Hello. You happened to stumble into a lawyer who had the same issues during pregnancy and child birth -- it is called preeclampsia. Your doctors and attending physicians made the mistake of assuming that because you had given birth your blood pressure "should" go back to normal -- because that is what happens in 90% of the cases of preeclampsia -- but your case was different (as was mine -- I still have high blood pressure 4 years later). The doctor should have put you on magnesium sulfate and made you stay immobile in the delivery/labor room for 24 hours after the birth to stabilize the blood pressure. Then, if it remained high, they should have put you on a regimen of blood pressure medications and tried to slowly decrease it to see if your blood pressure would come back to normal. My blood pressure was so bad that the doctors arranged for a visiting nurse to come to my house for several weeks after the birth just to monitor my blood pressure -- because if the blood pressure does not immediately go down after the birth or before you leave the hospital after delivery the mother is in grave danger of having a stroke. Look up some of the literature on it on-line -- it is very scary -- horror stories. I was lucky that my doctors recognized it and treated it appropriately -- you were not so lucky because you went through additional medical hell that probably could have been avoided if the right medications were administered after the birth of your child (you are lucky to be alive, however). Be certain to change doctors if you decide to get pregnant again (you will want one that is familiar with the condition because it does seem to occur in successive pregnancies and is a leading cause of stillbirth in children also).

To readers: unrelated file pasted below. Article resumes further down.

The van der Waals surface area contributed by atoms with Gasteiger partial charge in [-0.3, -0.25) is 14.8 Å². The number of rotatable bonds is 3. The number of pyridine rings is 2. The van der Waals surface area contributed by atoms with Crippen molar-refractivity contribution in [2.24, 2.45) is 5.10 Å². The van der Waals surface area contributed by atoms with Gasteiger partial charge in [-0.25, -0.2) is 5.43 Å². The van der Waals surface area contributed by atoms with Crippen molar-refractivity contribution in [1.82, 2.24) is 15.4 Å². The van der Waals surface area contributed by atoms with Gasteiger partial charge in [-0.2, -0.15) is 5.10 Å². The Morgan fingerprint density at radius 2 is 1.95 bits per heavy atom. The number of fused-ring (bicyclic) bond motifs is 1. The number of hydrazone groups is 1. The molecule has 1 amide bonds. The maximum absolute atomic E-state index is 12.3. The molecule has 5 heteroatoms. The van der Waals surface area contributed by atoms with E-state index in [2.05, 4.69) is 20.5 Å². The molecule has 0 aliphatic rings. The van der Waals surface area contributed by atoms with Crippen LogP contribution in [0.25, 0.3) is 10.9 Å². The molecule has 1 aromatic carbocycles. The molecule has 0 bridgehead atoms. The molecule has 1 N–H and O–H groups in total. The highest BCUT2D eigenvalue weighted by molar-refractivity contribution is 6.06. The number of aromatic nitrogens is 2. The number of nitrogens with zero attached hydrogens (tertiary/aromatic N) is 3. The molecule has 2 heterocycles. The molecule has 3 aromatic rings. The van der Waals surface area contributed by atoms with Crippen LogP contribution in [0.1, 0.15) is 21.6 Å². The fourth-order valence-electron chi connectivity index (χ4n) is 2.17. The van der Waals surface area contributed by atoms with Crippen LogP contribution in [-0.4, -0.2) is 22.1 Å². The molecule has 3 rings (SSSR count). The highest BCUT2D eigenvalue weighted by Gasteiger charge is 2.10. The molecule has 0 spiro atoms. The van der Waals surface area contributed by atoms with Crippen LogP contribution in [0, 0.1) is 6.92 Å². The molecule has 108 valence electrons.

Yes, you should see a medical malpractice lawyer as soon as possible -- but gather as much literature on the condition as you can on the internet before hand (most people don't "get" it when you talk about preeclampsia and how dangerous it can be -- they think "so what's a little high blood pressure -- take some meds" -- everyone is familiar with gestational diabetes, but the information on preeclampsia is not general public knowledge). Now, most states have a one year window for filing a medical malpractice claim (some go as high as 2 years), but it seems to me that based upon your description, you have a fairly good chance at making out a case against the doctors for the resultant water in the lungs and congestive heart failure you suffered --- yes, it could have happened to anyone after giving birth -- but in your case there is a good bet that if they had treated you with the right blood pressure medications that the problems could have been avoided or at least not have been so bad.
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